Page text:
How to Fight a DUI in Court with a DUI Attorney

Fight DUI in CourtBeing charged with a DUI does not require pleading guilty. Everyone has rights, even people who are accused of violating the law. Anyone who decides to fight a DUI in court should retain a DUI lawyer and learn the process followed in criminal trials. Understanding how to fight the charges before stepping into the courtroom reduces the stress involved.

Traffic Ticket Trials

DUI cases include many steps followed during jury trials for traffic tickets. Defendant’s counsel should present an opening statement immediately after the prosecutor does the same. Jurors are quick to decide whether a defendant is innocent or guilty so reserving this statement until just before the testimony may be too late. A good lawyer will present this statement in a straightforward manner and will not insult the arresting officer.

Roles of Witnesses

The prosecution uses an expert witness in most DUI trials and this individual is usually the arresting officer. Though the officer may have been trained in DUI laws and operation of testing equipment, this individual is probably not qualified to testify about the measurement process and the effect that alcohol may have on the physical and mental abilities of an individual. Proving this requires having an expert witness of one’s own rather than merely cross-examining the officer.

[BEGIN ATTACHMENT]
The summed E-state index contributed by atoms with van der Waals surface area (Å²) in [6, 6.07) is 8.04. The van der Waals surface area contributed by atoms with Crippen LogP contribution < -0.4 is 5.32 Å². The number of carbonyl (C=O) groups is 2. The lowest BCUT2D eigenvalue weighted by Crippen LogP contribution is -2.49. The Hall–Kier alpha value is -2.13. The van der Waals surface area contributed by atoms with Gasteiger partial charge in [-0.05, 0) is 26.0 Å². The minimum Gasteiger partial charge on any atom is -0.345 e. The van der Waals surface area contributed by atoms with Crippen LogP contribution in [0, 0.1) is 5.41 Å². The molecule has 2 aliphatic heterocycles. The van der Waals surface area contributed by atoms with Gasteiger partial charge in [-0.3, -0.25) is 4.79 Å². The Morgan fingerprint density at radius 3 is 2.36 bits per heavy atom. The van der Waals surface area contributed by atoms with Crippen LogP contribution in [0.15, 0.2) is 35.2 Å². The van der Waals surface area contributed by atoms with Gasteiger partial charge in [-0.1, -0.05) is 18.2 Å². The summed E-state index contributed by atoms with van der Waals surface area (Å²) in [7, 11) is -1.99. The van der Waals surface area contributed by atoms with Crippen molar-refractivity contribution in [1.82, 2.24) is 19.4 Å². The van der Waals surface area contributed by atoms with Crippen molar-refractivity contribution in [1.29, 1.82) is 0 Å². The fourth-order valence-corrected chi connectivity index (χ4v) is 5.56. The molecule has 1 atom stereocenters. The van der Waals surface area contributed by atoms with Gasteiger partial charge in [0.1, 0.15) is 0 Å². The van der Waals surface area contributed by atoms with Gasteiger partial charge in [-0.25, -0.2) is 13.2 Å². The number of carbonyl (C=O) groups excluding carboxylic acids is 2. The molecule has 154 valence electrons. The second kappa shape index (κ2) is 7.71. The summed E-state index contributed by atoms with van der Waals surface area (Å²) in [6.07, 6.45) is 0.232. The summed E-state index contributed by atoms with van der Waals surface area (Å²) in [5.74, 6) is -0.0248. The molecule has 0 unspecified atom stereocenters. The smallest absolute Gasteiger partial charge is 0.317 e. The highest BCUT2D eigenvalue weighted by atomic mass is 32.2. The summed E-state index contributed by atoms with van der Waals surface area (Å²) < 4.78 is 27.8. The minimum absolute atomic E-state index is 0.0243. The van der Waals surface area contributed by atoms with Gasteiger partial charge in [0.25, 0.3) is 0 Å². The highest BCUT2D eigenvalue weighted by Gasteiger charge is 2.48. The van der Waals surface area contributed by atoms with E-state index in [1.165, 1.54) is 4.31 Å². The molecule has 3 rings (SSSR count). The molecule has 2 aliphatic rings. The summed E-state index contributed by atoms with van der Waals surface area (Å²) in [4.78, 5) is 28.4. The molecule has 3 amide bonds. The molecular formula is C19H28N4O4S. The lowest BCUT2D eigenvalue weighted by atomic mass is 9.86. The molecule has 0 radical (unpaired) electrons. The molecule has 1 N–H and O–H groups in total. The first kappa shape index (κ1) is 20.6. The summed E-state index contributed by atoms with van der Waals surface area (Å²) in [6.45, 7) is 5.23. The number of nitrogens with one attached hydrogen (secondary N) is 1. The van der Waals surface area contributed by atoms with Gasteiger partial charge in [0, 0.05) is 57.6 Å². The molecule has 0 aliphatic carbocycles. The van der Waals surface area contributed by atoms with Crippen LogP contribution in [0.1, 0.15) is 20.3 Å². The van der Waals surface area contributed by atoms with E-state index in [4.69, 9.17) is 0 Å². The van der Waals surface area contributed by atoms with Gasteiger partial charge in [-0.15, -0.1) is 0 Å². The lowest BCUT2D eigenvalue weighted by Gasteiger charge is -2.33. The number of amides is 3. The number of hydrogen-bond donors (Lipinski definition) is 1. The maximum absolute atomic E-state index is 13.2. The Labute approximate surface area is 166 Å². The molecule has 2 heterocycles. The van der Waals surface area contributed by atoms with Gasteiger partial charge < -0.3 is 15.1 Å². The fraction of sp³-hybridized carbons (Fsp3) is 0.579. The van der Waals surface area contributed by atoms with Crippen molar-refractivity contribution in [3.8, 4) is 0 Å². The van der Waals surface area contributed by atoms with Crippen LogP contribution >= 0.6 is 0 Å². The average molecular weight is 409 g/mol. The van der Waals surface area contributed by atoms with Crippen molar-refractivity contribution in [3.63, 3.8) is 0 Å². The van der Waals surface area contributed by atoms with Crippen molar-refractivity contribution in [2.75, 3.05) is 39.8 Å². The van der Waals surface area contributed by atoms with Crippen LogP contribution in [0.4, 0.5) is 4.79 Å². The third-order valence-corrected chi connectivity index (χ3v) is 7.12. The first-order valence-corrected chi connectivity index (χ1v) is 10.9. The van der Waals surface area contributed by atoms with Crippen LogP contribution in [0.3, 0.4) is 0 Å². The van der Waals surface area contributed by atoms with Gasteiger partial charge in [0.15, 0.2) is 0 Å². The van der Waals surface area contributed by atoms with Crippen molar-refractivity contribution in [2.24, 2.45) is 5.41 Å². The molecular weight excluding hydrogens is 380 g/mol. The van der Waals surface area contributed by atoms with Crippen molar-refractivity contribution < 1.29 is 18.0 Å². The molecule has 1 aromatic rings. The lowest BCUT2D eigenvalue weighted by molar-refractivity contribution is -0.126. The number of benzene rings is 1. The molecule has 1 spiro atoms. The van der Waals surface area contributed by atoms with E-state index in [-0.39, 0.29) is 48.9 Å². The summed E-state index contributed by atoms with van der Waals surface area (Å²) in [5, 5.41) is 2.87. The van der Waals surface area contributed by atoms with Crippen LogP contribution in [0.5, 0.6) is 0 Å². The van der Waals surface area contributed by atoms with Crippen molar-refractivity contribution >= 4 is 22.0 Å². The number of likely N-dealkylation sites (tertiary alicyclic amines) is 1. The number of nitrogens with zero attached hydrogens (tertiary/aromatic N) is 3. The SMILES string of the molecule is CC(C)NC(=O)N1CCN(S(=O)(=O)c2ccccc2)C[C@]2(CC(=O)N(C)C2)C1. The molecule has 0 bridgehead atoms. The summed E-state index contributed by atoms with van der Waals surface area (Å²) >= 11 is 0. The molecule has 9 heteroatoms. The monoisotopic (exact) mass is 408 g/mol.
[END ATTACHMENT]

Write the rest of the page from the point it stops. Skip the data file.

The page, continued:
An expert witness such as a toxicologist can be expensive, but financial relief may be available for indigent defendants. Observer witnesses, which are not paid but are sometimes helpful, may also be presented. These individuals testify regarding directly observable facts that could help the case. They should not have ties to the defendant but be able to testify objectively based on their observations.

Trial Motions

Prior to the trial, the defense attorney may schedule a hearing to suppress evidence. This occurs when the police obtained evidence illegally or made an illegal arrest. If the defense believes that the law enforcement officer did not have probable cause to make the car stop, a motion to suppress is usually filed to prevent subsequent testing or observations from being introduced. Evidence that is suppressed may not be used by the prosecution at the trial.

The defendant is usually the only witness to counteract claims made by the arresting officer. Defendants and their attorneys should discuss whether taking the stand is a wise move. A defendant must appear credible to the jury and be able to withstand cross-examination by the prosecution. Defendants with knowledge of strategies and good lawyers can win DUI trials without testifying.

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